The original article and interview prompted the following musing by GLP editor and writer Kenrick Vezina and a link to the report.
Following in the footsteps of Nathanel Johnson’s “Panic-Free GMO” series at Grist, Mother Jones appears to have taken the first, tentative steps toward a more nuanced stance on genetically modified foods with last week’s article by neuroscientist Indre Viskontas interviewing Dr. Steven Novella with the title: “No, GMOs Won’t Harm Your Health.”
This is a departure for Mother Jones, which until now has been very critical of GMOs, with coverage led by ag and food writer Tom Philpott. For example, when Mark Lynas — an environmentalist and former anti-GMO activist — pulled an about-face in January 2013 and publicly apologized for the years he spent “ripping up” GMO crops, Philpott responded by claiming that Lynas had not only become anti-organic but “anti-logic”.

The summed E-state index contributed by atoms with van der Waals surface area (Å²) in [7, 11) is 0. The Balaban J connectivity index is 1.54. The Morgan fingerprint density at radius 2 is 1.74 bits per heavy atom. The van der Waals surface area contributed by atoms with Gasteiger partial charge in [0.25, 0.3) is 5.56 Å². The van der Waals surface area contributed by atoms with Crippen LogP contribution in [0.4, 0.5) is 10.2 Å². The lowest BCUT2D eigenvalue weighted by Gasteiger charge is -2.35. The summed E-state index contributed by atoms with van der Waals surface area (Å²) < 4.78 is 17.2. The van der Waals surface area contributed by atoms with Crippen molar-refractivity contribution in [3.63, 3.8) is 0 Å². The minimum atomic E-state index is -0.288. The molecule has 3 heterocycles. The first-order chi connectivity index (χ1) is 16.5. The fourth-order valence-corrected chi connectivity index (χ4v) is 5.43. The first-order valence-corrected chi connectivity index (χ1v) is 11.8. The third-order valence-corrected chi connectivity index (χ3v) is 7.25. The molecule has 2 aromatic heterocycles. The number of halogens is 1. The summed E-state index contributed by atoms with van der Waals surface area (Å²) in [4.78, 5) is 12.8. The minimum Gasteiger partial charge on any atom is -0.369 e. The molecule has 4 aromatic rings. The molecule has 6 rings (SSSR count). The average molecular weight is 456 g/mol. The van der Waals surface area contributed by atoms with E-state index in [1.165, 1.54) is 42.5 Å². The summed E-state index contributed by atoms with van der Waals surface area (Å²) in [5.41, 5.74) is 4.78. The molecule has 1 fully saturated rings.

Aside from a few tepid and conditional positive comments about crop biotechnology, Mother Jones and Philpott have consistently described GMOs as something to be eyed with the utmost suspicion–or worse, potentially dangerous to human health. When New York Times writer Amy Harmon wrote a widely-praised piece exploring the potential of genetic modification to save the Florida orange crop, threatened by deadly bacteria, Philpott endorsed and promoted the foodie Michael Pollan’s offhand Twitter remark that Harmon’s piece had “too many industry talking points” (as in this blog by Philpott, anyone, science journalist or scientist, who endorses the consensus scientist view that GMOs are as safe as conventional or organic foods is immediately branded a “GMO industry defenders”, which is Philpott’s polite term for “industry shill”)–which the mainstream science community rightly viewed as cheap shot at Harmon.
The article has stirred a hornets nest among the activist magazine’s base. More than 1,000 comments were posted within hours, and more than 2,000 in total, many of them dismissive of the assertion that GMOs are safe–although that’s the view held by the mainstream science community, including every major science oversight organization in the world.